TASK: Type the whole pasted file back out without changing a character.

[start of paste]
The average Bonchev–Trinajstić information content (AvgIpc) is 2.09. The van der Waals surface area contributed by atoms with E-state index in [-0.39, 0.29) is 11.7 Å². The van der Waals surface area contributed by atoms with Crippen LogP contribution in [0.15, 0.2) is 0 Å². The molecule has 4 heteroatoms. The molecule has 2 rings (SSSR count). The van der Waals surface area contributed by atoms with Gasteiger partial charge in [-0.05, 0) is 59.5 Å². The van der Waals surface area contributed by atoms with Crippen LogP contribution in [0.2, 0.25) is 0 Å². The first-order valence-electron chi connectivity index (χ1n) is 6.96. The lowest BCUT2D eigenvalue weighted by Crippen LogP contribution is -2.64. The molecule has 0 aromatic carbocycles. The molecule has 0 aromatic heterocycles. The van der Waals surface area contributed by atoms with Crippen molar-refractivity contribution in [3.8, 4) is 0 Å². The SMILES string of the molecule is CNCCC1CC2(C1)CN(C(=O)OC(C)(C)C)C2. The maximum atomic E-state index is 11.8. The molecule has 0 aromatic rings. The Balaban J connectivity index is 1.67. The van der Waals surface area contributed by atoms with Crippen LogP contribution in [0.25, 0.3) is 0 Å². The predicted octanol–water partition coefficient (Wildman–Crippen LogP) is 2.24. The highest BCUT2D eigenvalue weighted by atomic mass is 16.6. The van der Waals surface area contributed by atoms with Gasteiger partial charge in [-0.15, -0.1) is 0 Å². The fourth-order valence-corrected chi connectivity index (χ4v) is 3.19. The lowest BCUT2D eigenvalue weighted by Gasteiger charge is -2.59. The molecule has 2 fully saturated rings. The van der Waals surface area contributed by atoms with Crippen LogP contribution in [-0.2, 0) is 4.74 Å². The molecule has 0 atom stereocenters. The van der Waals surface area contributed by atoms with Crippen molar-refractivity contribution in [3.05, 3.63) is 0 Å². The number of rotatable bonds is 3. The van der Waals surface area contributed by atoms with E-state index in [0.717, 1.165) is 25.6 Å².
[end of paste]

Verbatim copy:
The average Bonchev–Trinajstić information content (AvgIpc) is 2.09. The van der Waals surface area contributed by atoms with E-state index in [-0.39, 0.29) is 11.7 Å². The van der Waals surface area contributed by atoms with Crippen LogP contribution in [0.15, 0.2) is 0 Å². The molecule has 4 heteroatoms. The molecule has 2 rings (SSSR count). The van der Waals surface area contributed by atoms with Gasteiger partial charge in [-0.05, 0) is 59.5 Å². The van der Waals surface area contributed by atoms with Crippen LogP contribution in [0.2, 0.25) is 0 Å². The first-order valence-electron chi connectivity index (χ1n) is 6.96. The lowest BCUT2D eigenvalue weighted by Crippen LogP contribution is -2.64. The molecule has 0 aromatic carbocycles. The molecule has 0 aromatic heterocycles. The van der Waals surface area contributed by atoms with Crippen molar-refractivity contribution in [3.8, 4) is 0 Å². The SMILES string of the molecule is CNCCC1CC2(C1)CN(C(=O)OC(C)(C)C)C2. The maximum atomic E-state index is 11.8. The molecule has 0 aromatic rings. The Balaban J connectivity index is 1.67. The van der Waals surface area contributed by atoms with Crippen LogP contribution in [0.25, 0.3) is 0 Å². The predicted octanol–water partition coefficient (Wildman–Crippen LogP) is 2.24. The highest BCUT2D eigenvalue weighted by atomic mass is 16.6. The van der Waals surface area contributed by atoms with Gasteiger partial charge in [-0.15, -0.1) is 0 Å². The fourth-order valence-corrected chi connectivity index (χ4v) is 3.19. The lowest BCUT2D eigenvalue weighted by Gasteiger charge is -2.59. The molecule has 2 fully saturated rings. The van der Waals surface area contributed by atoms with Crippen LogP contribution in [-0.2, 0) is 4.74 Å². The molecule has 0 atom stereocenters. The van der Waals surface area contributed by atoms with Crippen molar-refractivity contribution in [3.05, 3.63) is 0 Å². The number of rotatable bonds is 3. The van der Waals surface area contributed by atoms with E-state index in [0.717, 1.165) is 25.6 Å².